In our A-D-D culture where MySpace, Facebook and Wii often reigns supreme, simplicity isn’t considered bliss. In fact, it probably leads to the long sighs of boredom.
But for Telecast’s frontman Josh White, the last couple of years have been a crash course in embracing the simple joys of spending time alone with God. “I quickly realized that I allowed so much noise into my life that I lost sight of Christ in the process,” White says. “There is a beautiful simplicity in a relationship with Jesus. It was just a matter of re-defining my priorities.”
Of course, White’s the first to admit that he doesn’t always have everything together, considering he’s a pastor at Solid Rock church and a musician. And while the juggling act is never easy, White’s resolve certainly is single-minded: “I want to bring theology back to music and be as Jesus-focused as possible. Pure and simple.”
With Telecast’s third album, Quiet Revolution, White, and his band accomplish that goal in spades with a beautifully crafted collection of 12 songs that serve as a call to holiness for believers.
Like the band’s previous two efforts, the atmospheric, Brit-rock ambience of songs like “The Message” and “All Around Me” tip their hat to Travis, The Doves and Coldplay without sounding too copycat in the process. Since White is never content simply repeating what’s already been done, however, White’s inner folkie a la Nick Drake, Bread and Simon & Garfunkel also provided much of the album’s inspiration.
“I like to push the envelope without losing everyone in the process,” White says. “My goal was to write some really simple, beautiful melodies. This time, I actually wrote most of the piano hooks before the guitar hooks, so that alone gave the project a whole new feel.”
But style without substance isn’t exactly White’s forte, so he was intentional about creating songs that were thought-provoking as well.
In “Beautiful Mystery,” one of the project’s standout tracks, White found inspiration in the lonely countryside of Iceland. “I was mediating on the mysteriousness of loving a God that I can’t see, when it hit me that it is a far greater mystery that I believe so firmly not just in this unseen God’s existence but in His Love for me,” White shares. “Unseen realities do not cause me much discomfort, or even bring much skepticism into my mind, for the things that I love most about those I love is not what is seen. Do not get me wrong, I love to look at my wife. But what I love most about my wife is not what I see ‘the outer woman’, but who I know ‘the inner woman.’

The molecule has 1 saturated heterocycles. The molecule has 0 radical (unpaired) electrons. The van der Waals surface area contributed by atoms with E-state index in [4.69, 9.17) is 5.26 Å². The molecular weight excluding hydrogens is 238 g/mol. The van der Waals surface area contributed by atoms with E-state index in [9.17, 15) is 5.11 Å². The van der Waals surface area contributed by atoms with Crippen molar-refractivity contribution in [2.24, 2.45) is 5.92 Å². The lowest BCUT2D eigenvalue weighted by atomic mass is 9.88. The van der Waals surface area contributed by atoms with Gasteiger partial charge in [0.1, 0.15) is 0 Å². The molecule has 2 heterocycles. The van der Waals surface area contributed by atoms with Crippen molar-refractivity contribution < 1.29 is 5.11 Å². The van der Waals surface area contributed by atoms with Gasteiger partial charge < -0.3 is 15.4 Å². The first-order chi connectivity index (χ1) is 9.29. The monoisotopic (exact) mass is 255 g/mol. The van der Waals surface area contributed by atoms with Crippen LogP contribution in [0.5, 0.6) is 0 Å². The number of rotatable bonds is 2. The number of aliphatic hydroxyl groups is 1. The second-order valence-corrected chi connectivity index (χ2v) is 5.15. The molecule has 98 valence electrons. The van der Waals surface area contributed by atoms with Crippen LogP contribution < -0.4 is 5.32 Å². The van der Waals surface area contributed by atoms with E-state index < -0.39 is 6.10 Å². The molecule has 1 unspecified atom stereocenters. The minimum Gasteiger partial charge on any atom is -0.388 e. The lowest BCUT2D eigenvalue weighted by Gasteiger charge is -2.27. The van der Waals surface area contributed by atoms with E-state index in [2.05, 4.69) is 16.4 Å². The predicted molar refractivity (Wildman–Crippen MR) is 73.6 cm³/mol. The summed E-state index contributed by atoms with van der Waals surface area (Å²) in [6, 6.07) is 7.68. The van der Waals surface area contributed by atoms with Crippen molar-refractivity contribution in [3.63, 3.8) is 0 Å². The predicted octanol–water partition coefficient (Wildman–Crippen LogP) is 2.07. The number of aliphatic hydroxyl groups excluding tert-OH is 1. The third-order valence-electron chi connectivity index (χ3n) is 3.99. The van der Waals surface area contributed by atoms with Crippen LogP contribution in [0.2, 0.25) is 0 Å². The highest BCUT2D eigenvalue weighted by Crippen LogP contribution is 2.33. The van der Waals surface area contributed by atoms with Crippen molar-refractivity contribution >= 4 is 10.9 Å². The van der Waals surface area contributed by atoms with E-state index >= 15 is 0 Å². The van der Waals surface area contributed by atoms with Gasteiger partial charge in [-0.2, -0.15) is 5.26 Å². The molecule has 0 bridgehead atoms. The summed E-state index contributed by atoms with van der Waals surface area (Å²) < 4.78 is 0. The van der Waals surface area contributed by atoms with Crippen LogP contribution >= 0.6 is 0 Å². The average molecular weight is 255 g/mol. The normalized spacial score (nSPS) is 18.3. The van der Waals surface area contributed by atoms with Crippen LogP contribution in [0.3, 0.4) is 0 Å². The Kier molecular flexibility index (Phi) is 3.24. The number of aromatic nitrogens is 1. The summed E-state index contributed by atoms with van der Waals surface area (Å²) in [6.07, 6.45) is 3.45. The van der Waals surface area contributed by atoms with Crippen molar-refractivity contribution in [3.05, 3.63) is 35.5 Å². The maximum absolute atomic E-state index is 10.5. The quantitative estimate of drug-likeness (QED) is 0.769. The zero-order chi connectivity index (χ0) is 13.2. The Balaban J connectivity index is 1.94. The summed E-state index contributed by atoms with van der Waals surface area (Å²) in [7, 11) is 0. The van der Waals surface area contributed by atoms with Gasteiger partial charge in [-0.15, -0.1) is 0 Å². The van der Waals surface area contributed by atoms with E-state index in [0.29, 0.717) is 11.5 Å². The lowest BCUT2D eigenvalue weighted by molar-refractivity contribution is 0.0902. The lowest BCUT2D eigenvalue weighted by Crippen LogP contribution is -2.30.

“Jesus said to Phillip in John 14:9, ‘Have I been with you so long, and yet you have not known me?’ Phillip saw Him but did not know Him. The mystery is not the unseen for we always see whatever we are filled with. Paul wrote in Romans 1:20 that ‘His invisible attributes are clearly seen being understood by the things that are made. He was filled with a God he knew and therefore saw Him in everything!”
Also demonstrating White’s innate knack for marrying preaching and melody, “Temporary Twilight” creates a gorgeous melodic backdrop for a track about lost souls.
“In his incredible book The Great Divorce, C.S. Lewis wrote of a fictional purgatory, a place of permanent twilight where lost souls find themselves in total detachment from all relationships,” White explains. “Twilight is an interesting time of day because it diffuses light to the point of distorting the reality of what we are actually looking at. It hides instead of unveiling. The closer we move toward Jesus the more His light dispels the darkness illuminates us as believers and in turn convinces the seeker. This song is a simple song that speaks of this process of sanctification of moving from temporary twilight into permanent light.”
With a potent mix of theological truth and catchy songs that’ll stick in your cranium for weeks, Telecast continues to make dynamic pop music with a theologian’s heart, which makes Quiet Revolution a welcome respite in an overly saturated culture.